Percy cannot disaffirm the contract, and he is liable for the full price of the coat ($5000).
       Percy can disaffirm the contract and he need not return the coat. Question 9.9. In most states today, minors have the right to disaffirm medical insurance contracts. (Points : 1)        True
       False Question 10.10. The traditional rule is that, where the consideration given a minor under a minor’s contract has been lost, stolen, or dissipated, the minor can disaffirm without compensating the adult for the loss in any way. (Points : 1)        True
       False Question 11.11. Under the theory that alcohol and drug use should not be rewarded, today most courts say that contracts made by intoxicated people are perfectly binding, no matter how severe the intoxication. (Points : 1)        True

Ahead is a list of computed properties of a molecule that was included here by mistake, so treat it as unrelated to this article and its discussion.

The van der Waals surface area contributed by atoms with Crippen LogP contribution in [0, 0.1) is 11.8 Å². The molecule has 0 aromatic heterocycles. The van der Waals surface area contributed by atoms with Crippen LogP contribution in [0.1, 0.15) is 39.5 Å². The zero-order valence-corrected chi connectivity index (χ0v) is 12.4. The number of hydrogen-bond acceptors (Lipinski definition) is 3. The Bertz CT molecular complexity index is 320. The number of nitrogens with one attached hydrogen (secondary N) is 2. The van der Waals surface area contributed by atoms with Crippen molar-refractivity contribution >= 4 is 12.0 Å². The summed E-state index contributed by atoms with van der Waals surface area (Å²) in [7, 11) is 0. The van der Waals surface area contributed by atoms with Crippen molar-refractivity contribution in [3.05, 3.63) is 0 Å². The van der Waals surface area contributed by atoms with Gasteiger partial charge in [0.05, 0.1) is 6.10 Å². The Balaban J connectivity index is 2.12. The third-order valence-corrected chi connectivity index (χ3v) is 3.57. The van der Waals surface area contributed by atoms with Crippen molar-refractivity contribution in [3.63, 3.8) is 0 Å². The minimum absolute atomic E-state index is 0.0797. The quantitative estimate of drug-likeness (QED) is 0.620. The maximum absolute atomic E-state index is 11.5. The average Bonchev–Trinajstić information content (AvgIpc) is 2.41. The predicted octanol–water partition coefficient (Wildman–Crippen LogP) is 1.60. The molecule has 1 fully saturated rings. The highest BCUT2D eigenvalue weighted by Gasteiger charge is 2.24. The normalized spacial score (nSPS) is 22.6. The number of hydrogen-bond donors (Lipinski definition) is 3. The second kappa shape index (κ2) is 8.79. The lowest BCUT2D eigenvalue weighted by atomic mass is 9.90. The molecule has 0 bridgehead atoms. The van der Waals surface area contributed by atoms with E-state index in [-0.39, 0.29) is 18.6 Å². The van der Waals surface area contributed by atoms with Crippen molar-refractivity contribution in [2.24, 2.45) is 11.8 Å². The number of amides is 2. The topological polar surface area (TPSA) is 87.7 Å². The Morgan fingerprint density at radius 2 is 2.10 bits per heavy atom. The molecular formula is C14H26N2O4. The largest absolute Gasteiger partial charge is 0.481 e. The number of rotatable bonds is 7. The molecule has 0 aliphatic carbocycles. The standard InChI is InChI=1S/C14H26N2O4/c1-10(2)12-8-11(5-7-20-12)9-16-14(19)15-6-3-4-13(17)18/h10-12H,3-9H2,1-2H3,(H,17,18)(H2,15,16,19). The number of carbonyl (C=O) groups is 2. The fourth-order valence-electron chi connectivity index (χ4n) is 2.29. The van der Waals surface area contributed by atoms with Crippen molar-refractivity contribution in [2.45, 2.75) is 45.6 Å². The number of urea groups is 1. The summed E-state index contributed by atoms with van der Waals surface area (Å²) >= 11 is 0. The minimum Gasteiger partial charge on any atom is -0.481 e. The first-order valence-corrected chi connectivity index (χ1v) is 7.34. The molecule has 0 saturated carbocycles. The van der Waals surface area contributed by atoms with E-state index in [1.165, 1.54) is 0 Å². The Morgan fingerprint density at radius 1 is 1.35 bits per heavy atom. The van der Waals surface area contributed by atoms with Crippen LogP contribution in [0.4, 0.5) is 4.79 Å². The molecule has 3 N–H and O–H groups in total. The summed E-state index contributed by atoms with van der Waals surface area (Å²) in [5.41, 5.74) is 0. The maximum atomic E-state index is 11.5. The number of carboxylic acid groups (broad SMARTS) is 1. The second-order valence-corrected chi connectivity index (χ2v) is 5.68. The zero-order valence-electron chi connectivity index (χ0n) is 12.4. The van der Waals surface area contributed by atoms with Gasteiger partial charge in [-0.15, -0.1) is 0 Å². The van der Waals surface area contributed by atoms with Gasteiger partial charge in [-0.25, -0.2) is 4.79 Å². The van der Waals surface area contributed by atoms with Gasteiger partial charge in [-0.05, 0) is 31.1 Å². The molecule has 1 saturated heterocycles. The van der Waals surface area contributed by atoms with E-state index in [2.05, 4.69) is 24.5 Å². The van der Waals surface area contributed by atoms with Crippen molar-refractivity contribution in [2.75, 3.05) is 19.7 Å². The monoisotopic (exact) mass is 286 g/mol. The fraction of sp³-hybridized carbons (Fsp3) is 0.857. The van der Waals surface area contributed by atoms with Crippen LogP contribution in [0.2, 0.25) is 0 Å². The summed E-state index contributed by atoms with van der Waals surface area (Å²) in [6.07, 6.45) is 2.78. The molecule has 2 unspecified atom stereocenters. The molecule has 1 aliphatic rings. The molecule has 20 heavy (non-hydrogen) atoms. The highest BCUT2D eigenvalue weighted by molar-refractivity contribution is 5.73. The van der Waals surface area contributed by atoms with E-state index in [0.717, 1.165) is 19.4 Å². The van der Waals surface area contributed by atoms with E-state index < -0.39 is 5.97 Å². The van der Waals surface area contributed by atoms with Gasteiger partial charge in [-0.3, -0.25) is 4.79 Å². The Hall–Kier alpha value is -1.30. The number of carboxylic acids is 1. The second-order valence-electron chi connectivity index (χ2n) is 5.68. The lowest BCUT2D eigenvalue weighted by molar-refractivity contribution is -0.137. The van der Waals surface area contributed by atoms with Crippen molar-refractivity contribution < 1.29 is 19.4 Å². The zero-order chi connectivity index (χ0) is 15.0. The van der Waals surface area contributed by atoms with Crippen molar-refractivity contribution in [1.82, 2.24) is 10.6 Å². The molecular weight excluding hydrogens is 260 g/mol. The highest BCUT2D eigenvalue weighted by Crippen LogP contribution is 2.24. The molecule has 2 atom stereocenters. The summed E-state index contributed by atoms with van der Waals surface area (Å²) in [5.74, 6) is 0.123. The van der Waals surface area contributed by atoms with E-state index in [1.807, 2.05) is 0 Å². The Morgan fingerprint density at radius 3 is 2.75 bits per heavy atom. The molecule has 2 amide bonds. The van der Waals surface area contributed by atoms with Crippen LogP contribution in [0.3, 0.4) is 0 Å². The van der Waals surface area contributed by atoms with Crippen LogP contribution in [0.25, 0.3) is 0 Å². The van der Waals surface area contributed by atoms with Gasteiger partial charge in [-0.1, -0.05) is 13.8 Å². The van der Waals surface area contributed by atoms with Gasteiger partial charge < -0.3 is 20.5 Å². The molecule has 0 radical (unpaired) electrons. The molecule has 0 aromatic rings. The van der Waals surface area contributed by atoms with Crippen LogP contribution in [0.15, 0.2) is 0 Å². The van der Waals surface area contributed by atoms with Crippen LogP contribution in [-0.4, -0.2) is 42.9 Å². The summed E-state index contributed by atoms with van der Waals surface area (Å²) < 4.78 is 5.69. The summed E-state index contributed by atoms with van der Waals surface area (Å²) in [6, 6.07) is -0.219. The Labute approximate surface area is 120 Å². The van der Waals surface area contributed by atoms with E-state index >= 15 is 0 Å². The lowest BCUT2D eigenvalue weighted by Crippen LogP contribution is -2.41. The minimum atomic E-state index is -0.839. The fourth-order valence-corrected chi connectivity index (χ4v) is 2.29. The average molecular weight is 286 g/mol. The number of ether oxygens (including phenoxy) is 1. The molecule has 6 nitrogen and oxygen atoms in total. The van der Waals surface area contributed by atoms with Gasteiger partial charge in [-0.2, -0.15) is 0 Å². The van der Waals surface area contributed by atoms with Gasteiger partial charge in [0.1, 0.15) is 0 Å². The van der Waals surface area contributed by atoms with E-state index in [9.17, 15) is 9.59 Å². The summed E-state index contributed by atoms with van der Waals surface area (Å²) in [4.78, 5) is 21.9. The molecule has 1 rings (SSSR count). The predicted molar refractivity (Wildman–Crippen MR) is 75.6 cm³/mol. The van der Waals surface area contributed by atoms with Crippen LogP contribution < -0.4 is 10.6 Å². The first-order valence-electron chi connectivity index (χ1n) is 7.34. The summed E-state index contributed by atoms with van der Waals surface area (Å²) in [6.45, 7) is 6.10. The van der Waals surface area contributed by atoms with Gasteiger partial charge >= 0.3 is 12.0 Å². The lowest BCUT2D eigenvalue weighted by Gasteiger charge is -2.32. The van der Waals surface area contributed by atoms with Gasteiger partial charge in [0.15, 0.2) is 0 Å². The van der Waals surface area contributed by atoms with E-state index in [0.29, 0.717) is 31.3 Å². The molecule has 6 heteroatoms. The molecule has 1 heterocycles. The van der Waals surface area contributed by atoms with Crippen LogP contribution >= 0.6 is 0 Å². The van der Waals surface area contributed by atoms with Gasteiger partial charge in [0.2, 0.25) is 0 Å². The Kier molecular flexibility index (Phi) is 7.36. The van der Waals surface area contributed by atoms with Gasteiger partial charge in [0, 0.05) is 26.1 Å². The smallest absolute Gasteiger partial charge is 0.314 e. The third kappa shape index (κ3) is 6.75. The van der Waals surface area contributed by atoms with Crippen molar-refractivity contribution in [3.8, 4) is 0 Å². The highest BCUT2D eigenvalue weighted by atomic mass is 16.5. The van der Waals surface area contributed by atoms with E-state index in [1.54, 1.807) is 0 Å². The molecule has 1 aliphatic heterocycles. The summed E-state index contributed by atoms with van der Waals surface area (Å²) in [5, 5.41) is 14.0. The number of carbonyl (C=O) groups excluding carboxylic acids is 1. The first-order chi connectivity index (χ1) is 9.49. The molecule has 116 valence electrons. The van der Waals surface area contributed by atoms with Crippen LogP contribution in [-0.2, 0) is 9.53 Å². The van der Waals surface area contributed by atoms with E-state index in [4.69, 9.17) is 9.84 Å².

False Question 12.12. Cindy Smith, age 16, buys a 1973 Chevy Camaro from Mike Mason, age 23, for $400. Cindy’s indulgent parents, who give her everything she wants, loaned her the money for the car. The reason for Cindy’s purchase is that all her friends have cars and she feels left out without one. One week after buying the car, however, Cindy changes her mind and tells Mike that she wants to disaffirm the contract. When Mike comes to pick up the car and give Cindy her money, though, Cindy changes her mind again, telling Mike that “I’ll stick by the deal.” But when Cindy’s parents gave her a new car for her seventeenth birthday, she finally decides to disaffirm once again. Which of the following is true? (Points : 1)        Cindy cannot disaffirm because the car is a necessary.